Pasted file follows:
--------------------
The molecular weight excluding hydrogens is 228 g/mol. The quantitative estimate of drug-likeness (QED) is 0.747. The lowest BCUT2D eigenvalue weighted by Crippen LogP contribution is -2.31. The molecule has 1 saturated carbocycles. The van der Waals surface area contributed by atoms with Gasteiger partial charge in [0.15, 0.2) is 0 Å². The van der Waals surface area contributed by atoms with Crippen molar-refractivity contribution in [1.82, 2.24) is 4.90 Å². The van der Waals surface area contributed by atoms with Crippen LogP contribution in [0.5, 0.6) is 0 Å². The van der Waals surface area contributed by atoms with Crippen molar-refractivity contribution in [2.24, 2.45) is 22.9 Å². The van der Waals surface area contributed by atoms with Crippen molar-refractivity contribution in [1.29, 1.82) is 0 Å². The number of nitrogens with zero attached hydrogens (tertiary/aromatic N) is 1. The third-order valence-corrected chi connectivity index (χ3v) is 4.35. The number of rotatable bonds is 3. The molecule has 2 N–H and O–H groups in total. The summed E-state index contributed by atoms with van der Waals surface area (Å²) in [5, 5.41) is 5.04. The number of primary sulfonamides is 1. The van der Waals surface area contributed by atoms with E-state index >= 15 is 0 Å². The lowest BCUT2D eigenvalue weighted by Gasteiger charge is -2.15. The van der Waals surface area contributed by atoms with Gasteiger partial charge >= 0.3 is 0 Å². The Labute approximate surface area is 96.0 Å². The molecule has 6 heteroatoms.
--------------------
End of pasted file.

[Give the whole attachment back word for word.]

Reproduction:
The molecular weight excluding hydrogens is 228 g/mol. The quantitative estimate of drug-likeness (QED) is 0.747. The lowest BCUT2D eigenvalue weighted by Crippen LogP contribution is -2.31. The molecule has 1 saturated carbocycles. The van der Waals surface area contributed by atoms with Gasteiger partial charge in [0.15, 0.2) is 0 Å². The van der Waals surface area contributed by atoms with Crippen molar-refractivity contribution in [1.82, 2.24) is 4.90 Å². The van der Waals surface area contributed by atoms with Crippen LogP contribution in [0.5, 0.6) is 0 Å². The van der Waals surface area contributed by atoms with Crippen molar-refractivity contribution in [2.24, 2.45) is 22.9 Å². The van der Waals surface area contributed by atoms with Crippen molar-refractivity contribution in [1.29, 1.82) is 0 Å². The number of nitrogens with zero attached hydrogens (tertiary/aromatic N) is 1. The third-order valence-corrected chi connectivity index (χ3v) is 4.35. The number of rotatable bonds is 3. The molecule has 2 N–H and O–H groups in total. The summed E-state index contributed by atoms with van der Waals surface area (Å²) in [5, 5.41) is 5.04. The number of primary sulfonamides is 1. The van der Waals surface area contributed by atoms with E-state index >= 15 is 0 Å². The lowest BCUT2D eigenvalue weighted by Gasteiger charge is -2.15. The van der Waals surface area contributed by atoms with Gasteiger partial charge >= 0.3 is 0 Å². The Labute approximate surface area is 96.0 Å². The molecule has 6 heteroatoms.